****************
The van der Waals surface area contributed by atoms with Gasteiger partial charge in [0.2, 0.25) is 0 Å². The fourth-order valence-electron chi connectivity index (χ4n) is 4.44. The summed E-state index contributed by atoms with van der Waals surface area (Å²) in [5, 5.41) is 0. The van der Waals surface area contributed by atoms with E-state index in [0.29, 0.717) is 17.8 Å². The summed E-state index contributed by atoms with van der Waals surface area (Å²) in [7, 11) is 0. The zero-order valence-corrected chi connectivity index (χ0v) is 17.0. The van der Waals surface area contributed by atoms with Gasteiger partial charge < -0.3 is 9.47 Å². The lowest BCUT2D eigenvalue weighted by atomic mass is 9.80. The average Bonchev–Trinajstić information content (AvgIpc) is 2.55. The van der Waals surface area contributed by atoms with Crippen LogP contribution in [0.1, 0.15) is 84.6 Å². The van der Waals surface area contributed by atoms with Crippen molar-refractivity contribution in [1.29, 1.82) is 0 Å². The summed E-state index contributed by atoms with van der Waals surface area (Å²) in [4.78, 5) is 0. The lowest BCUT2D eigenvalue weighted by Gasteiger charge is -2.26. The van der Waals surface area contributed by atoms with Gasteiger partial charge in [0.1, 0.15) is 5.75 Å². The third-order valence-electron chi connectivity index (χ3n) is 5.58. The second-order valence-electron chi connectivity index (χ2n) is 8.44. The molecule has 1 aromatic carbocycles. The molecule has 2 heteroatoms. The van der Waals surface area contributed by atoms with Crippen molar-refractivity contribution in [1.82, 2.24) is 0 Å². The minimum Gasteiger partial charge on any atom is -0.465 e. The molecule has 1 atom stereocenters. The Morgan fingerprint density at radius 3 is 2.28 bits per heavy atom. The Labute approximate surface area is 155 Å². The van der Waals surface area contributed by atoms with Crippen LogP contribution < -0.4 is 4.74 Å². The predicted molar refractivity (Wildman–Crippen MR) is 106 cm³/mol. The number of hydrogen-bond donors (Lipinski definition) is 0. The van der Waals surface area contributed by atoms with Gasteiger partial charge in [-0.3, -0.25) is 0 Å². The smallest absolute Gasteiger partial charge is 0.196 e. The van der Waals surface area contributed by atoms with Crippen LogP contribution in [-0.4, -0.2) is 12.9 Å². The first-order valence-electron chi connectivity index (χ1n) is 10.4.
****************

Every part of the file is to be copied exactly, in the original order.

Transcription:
The van der Waals surface area contributed by atoms with Gasteiger partial charge in [0.2, 0.25) is 0 Å². The fourth-order valence-electron chi connectivity index (χ4n) is 4.44. The summed E-state index contributed by atoms with van der Waals surface area (Å²) in [5, 5.41) is 0. The van der Waals surface area contributed by atoms with E-state index in [0.29, 0.717) is 17.8 Å². The summed E-state index contributed by atoms with van der Waals surface area (Å²) in [7, 11) is 0. The zero-order valence-corrected chi connectivity index (χ0v) is 17.0. The van der Waals surface area contributed by atoms with Gasteiger partial charge < -0.3 is 9.47 Å². The lowest BCUT2D eigenvalue weighted by atomic mass is 9.80. The average Bonchev–Trinajstić information content (AvgIpc) is 2.55. The van der Waals surface area contributed by atoms with Crippen LogP contribution in [0.1, 0.15) is 84.6 Å². The van der Waals surface area contributed by atoms with Crippen molar-refractivity contribution in [1.29, 1.82) is 0 Å². The summed E-state index contributed by atoms with van der Waals surface area (Å²) in [4.78, 5) is 0. The lowest BCUT2D eigenvalue weighted by Gasteiger charge is -2.26. The van der Waals surface area contributed by atoms with Gasteiger partial charge in [0.1, 0.15) is 5.75 Å². The third-order valence-electron chi connectivity index (χ3n) is 5.58. The second-order valence-electron chi connectivity index (χ2n) is 8.44. The molecule has 1 aromatic carbocycles. The molecule has 2 heteroatoms. The van der Waals surface area contributed by atoms with Crippen molar-refractivity contribution in [1.82, 2.24) is 0 Å². The minimum Gasteiger partial charge on any atom is -0.465 e. The molecule has 1 atom stereocenters. The Morgan fingerprint density at radius 3 is 2.28 bits per heavy atom. The Labute approximate surface area is 155 Å². The van der Waals surface area contributed by atoms with Crippen LogP contribution < -0.4 is 4.74 Å². The predicted molar refractivity (Wildman–Crippen MR) is 106 cm³/mol. The number of hydrogen-bond donors (Lipinski definition) is 0. The van der Waals surface area contributed by atoms with Gasteiger partial charge in [-0.3, -0.25) is 0 Å². The smallest absolute Gasteiger partial charge is 0.196 e. The van der Waals surface area contributed by atoms with Crippen LogP contribution in [-0.4, -0.2) is 12.9 Å². The first-order valence-electron chi connectivity index (χ1n) is 10.4.